If you haven't heard of Ukrainian group Kazaky, you are missing out. Oleg, Arthur, Stas and Cyril are by no means your typical boy band. Sensual and fluid choreography, homoeroticism, heels, and gym bodies are the visuals that accompany their speaker thumping tracks. I first discovered their song In the Middle a few months ago. The video for the song instantly became an internet sensation. The clip was directed by Yevgeniy Timokhin. Below is also the clip for their new song Love, also directed by Timokhin.
In the Middle
Love it. The video for Love is giving me Givenchy. I wish things like this would work in the U.S.
Rihanna recently drew criticism and a lawsuit from David LaChappelle for her S&M video. The photographer/director pointed out her video's uncanny similarities to his work. LaChappelle has directed music videos before so if she wanted a LaChappelle look she could have hired him.
Another artist is under fire now for copying. Kanye West and legendary hip-hop music video director Hype Williams have been accused of copying the concept for a portion of Kanye's All of the Lights video. The original video served as the opening for 2009 French film Enter the Void.
Take a look starting at 1:08...
Kanye West All of the Lights ft. Rihanna
Check out the original video here.
I have to agree. Kanye and Hype lifted this concept. I can see them paying homage but this is too close for comfort. The workmanship isn't even close to the original, lessening the Kanye clip to cheap imitation.
This begs the question of whether or not any of our rising icons are original. I do believe wholeheartedly in inspiration but can you be considered an icon if most of what you do is derivative of the work of someone else? Beyoncé has been accused of copying plenty of things. Even the video for Single Ladies, arguably her best, was based on the Fosse choreography for Gwen Verdon's Mexican Breakfast dance. Pop music's biggest star Lady Gaga seems to draw all of her ideas from the past. David Bowie, Grace Jones, Madonna, and others seem to have inspired her every move. Her record breaking new single Born This Way has been widely attacked for sounding like nothing more than Madonna's Express Yourself.
The pop stars of the 80s such as Madonna, Michael and Janet Jackson, and Prince were so groundbreaking that their visuals may be hard to live up to. They rose to fame in the era when visuals were becoming more important. Also, most of our pop stars today grew up watching them. Therefore, the influence more than likely can't be helped. I typically don't mind someone grabbing something and making it their own. However, the younger generations are seeing these works as new ideas, ignoring the references. As much as I love Usher's work and it's tribute to Michael Jackson and Rihanna's constant Madonna/Janet style reinvention, I am beginning to wonder if we will ever see anything new. Or will we forever be subjected to mere tributes to the past?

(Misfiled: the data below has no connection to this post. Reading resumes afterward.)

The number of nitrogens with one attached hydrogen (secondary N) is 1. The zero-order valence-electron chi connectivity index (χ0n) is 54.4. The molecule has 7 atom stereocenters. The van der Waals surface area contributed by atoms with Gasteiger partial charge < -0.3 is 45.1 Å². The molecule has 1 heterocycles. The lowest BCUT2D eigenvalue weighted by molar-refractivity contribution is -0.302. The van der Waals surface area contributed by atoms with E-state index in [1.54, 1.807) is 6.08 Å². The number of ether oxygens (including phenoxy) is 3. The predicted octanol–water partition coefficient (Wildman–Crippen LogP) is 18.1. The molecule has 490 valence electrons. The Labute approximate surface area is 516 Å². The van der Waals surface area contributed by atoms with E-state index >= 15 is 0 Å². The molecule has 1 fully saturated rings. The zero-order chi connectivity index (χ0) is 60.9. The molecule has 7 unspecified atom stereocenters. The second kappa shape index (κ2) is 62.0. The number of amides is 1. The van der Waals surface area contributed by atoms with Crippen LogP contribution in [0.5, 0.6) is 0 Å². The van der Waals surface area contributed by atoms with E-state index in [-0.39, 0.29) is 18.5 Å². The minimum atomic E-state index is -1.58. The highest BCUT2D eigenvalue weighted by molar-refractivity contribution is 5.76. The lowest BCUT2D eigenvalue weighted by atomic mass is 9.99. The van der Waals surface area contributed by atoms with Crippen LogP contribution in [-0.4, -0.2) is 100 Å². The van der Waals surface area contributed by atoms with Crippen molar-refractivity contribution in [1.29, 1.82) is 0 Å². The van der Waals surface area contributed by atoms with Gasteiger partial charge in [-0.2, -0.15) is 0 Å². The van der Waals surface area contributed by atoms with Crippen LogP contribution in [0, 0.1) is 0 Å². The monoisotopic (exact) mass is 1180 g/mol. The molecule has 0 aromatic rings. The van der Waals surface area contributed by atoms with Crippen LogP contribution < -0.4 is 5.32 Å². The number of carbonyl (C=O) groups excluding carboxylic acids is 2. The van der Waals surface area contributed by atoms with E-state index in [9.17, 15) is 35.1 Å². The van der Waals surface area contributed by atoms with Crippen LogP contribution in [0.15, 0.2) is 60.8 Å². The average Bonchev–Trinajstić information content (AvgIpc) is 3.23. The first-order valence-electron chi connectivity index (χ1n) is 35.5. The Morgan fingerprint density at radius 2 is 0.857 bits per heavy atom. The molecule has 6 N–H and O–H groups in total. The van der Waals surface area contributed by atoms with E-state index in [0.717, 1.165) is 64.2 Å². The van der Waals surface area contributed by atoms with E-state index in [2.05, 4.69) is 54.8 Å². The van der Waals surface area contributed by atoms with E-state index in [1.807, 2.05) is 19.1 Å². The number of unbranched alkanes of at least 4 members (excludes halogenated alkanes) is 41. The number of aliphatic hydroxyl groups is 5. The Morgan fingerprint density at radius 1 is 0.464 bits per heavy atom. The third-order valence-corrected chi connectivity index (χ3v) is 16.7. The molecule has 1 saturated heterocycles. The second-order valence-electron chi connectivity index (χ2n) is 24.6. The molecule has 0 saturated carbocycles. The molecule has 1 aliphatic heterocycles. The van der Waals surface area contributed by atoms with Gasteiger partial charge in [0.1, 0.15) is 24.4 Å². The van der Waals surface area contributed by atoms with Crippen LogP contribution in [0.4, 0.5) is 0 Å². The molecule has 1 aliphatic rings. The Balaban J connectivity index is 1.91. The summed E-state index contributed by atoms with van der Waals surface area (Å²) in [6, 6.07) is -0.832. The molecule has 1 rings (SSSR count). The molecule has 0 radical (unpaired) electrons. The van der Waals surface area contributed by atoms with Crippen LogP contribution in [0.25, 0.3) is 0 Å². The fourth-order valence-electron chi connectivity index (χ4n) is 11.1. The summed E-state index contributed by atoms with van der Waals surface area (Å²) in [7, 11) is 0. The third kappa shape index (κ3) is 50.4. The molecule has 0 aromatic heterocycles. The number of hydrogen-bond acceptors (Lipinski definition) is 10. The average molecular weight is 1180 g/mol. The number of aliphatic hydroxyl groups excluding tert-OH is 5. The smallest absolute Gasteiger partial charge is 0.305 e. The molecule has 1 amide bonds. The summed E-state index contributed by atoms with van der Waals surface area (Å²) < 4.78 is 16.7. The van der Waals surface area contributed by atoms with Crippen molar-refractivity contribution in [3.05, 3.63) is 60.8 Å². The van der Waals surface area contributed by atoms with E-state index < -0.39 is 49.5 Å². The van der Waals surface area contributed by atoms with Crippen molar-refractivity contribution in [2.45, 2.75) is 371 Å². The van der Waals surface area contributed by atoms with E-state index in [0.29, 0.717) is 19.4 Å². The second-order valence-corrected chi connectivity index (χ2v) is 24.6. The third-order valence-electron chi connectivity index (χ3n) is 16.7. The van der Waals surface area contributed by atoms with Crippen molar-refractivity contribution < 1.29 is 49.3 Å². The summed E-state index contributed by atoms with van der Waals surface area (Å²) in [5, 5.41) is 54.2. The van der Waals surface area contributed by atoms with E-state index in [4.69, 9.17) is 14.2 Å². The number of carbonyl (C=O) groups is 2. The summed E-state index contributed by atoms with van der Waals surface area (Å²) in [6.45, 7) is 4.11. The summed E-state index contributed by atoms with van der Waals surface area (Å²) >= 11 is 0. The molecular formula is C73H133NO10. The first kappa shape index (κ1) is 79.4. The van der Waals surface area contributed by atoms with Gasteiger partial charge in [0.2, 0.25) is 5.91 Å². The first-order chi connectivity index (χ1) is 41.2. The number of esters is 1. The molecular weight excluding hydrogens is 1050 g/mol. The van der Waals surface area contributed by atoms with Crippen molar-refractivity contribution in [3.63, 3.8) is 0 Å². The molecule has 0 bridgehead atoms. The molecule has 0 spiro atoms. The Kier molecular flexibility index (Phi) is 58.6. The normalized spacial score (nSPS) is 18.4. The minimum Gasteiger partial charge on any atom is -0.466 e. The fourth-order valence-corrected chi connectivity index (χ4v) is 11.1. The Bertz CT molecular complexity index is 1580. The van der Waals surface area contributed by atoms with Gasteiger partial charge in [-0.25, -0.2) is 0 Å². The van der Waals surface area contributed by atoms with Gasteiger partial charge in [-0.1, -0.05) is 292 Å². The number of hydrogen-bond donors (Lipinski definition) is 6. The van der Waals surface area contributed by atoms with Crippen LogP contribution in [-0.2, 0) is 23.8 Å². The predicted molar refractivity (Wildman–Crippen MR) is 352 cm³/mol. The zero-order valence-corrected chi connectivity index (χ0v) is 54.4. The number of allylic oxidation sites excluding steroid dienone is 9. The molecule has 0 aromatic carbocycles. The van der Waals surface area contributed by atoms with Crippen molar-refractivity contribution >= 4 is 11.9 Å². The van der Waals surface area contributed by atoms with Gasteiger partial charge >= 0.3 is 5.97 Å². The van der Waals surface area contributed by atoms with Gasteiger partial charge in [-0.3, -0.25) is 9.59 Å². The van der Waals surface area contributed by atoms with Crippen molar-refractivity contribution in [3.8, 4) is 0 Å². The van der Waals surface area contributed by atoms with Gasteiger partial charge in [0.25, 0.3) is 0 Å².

For their 90th Anniversary cover, L'Officiel magazine chose Beyoncé to don African inspired fashions. The shoot pays tribute to Nigerian political activist and musician Fela Kuti. The cover shot of the African Queen themed shoot shows the pop star rocking a gold dress from Gucci’s Spring/Summer 2011 collection. The shoot has drawn controversy due to the dark face painting that appears in a couple of the shots. This is not Beyoncé's first encounter with skin color controversy. L'Oreal was accused of lightening the singer's skin for a past ad and Beyoncé herself has even been recently accused of skin bleaching. I take no issue with the face painting. It is a common practice and is used here for artistic purposes rather than comic effect. UK singer Estelle recently caught fire for her blackface scenes in her Freak video and Nicki Minaj's tribal painting for V magazine caused a stir.
Check out more photos and behind the scenes footage below.
Singer Lady Gaga Magazine: VOGUE Photography: Mario Testino [source]
Excerpts from the Vogue article by Jonathan Van Meter:
“Speaking purely from a musical standpoint, I think I am a great performer. I am a talented entertainer,” the singer tells the March issue of Vogue magazine. “I consider myself to have one of the greatest voices in the industry. I consider myself to be one of the greatest songwriters. I wouldn’t say that I am one of the greatest dancers, but I am really quite good at what I do.”
Gaga sounds pretty cocky. In her defense, she added: "I think it’s OK to be confident in yourself.” “It’s so funny when people say, ‘It’s amazing to see how hard you work.’ We’re supposed to work hard!” she says. “I have the world at my fingertips. I am not going to saunter around the stage doing pelvic thrusts and lip-synching. That’s not at all why I am in this.”
“In Kanye’s only magazine cover shoot of the season, he shows that he’s finally done talking and wants his art to speak for itself. He has literally put his money where his mouth is, and in tandem, VMAN has issued a promotion where one in ten covers contain REAL dollar bills. It’s the ‘thrill of the game’ – and who better to illustrate this than one of the most controversial music and fashion icons of our generation.”
Excuse my French, but this is Le Fucking Business. ;-)